Sicko posterMichael Moore has been get­ting a hard time recently for all sorts of reas­ons (not mak­ing “prop­er” bal­anced doc­u­ment­ar­ies, not front­ing up to those who would turn his tac­tics back on him) but the cri­ti­cism is mis­guided. Moore isn’t really a doc­u­ment­ari­an – he’s a polemi­cist. In his eyes he’s fight­ing a war for the ordin­ary cit­izen against an entrenched and cor­rupt cap­it­al­ist super-state. Why should he ever have to fight fair? There is enorm­ous wicked­ness and injustice in this world and if it takes Moore and a few low-blows to help turn that around then I’m all for it. As it turns out, Sicko is the best of his films to date with few­er of the cheap stunts that arm his crit­ics and a finale in Cuba with some 9/11 res­cue work­ers that I found quite moving.

I Now Pronounce You Chuck and Larry posterOf course, there are no great­er her­oes in our mod­ern age than New York fire-fighters which is why it was a smart move by Adam Sandler’s team to set their (ahem) sens­it­ive plea for tol­er­ance, I Now Pronounce You Chuck and Larry, among them. Larry (Kevin James) is a wid­ower and the City bur­eau­cracy won’t let him make his kids bene­fi­ciar­ies of his insur­ance. But if he goes to Canada and mar­ries his best friend Chuck (Sandler) he can some­how sort it all out. This is, of course, fraud and when they are invest­ig­ated the duo learn a lot about intol­er­ance as well as the, er, gay life­style choice. My favour­ite moment in a movie sprinkled with a hand­ful was the cameo appear­ance by closeted gay icon (and the first Jason Bourne) Richard Chamberlain as the judge at the hearing.

Finally, Te Radar is a micro-budget (and micro-scale) Michael Moore in Destiny in Motion, a thin doc­u­ment­ary about the birth of the Destiny New Zealand polit­ic­al party and the con­nec­tions (fairly obvi­ous) with Bishop Brian Tamaki’s Destiny Church. The irony of this exposé of pente­cost­al polit­ic­al manip­u­la­tion play­ing at the Paramount (a ven­ue that now turns into a happy-clappy Church every Sunday) was not lost on me.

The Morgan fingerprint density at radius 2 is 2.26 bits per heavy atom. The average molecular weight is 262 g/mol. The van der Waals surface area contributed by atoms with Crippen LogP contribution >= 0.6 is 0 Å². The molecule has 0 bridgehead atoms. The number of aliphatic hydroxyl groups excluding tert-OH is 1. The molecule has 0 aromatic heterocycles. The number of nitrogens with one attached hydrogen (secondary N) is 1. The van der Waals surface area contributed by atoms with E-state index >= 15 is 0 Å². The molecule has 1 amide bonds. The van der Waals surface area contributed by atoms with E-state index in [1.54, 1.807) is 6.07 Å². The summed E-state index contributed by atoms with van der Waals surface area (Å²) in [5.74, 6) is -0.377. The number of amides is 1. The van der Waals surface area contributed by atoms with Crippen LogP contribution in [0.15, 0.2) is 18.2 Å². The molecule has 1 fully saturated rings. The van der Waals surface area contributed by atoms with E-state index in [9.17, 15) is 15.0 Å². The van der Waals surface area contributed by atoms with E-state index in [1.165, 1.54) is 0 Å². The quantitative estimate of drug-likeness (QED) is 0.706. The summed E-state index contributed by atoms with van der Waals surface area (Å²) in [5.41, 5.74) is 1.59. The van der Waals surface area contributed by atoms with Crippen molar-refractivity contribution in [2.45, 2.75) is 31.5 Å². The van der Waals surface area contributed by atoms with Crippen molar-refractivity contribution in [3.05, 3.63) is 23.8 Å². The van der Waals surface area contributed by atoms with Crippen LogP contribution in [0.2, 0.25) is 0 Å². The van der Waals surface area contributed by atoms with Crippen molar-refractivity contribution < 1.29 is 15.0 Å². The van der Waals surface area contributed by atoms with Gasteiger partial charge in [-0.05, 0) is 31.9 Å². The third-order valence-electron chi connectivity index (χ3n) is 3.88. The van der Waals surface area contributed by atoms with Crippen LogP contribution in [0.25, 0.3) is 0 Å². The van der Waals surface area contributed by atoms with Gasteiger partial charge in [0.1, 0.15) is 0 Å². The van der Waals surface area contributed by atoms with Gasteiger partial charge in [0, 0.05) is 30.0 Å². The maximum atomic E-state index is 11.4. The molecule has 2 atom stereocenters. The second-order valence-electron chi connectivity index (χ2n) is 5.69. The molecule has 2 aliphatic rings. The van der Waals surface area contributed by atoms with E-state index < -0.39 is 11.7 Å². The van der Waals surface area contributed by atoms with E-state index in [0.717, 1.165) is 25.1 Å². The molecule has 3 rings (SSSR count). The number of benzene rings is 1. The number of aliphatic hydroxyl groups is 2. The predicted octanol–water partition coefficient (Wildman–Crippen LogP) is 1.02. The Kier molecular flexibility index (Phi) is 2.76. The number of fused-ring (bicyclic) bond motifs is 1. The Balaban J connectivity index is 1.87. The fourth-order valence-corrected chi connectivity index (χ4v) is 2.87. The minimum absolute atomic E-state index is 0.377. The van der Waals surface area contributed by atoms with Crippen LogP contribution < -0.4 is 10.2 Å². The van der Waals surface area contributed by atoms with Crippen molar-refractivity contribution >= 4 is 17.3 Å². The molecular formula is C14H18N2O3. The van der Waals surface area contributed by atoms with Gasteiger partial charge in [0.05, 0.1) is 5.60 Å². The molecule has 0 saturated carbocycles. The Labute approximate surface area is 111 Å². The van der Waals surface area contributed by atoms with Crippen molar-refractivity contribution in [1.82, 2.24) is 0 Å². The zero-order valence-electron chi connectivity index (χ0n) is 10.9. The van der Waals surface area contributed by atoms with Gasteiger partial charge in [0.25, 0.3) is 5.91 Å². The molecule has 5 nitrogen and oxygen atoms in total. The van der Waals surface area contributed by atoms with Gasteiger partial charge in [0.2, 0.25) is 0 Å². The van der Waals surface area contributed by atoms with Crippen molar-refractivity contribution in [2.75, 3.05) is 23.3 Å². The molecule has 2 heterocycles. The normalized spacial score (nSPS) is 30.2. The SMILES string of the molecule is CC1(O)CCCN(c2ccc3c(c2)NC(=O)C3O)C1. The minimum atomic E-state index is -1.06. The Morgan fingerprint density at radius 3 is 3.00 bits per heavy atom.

Printed in Wellington’s Capital Times on Wednesday, 15 August, 2007.

Full dis­clos­ure: Like many people in Wellington, and the motion pic­ture industry, I count Loren and Taika as mates; I used to co-own the Paramount; Ten Canoes is dis­trib­uted by Richard Dalton at Palace/Fresh Films who is also a mate.

Review: Amazing Grace, Knocked Up and Year of the Dog

By Cinema, Conflict of Interest and Reviews

Amazing Grace posterWhile the Film Festival takes up a jus­ti­fi­ably huge chunk of time and mind­space dur­ing these two weeks the world of com­mer­cial cinema has hit back hard with two of the best films of the year.

Amazing Grace is a hand­some peri­od piece about the cam­paign­ing life of William Wilberforce, tire­less toil­er for social justice and what we now call human rights in the 19th cen­tury. The film focusses on his lead­er­ship of the move­ment to ban the transat­lantic slave trade in the teeth of entrenched com­mer­cial and polit­ic­al oppos­i­tion. 11 mil­lion African men, women and chil­dren were dragged from their homes, clapped in chains and forced to work in the plant­a­tions and refiner­ies that fuelled the British Empire.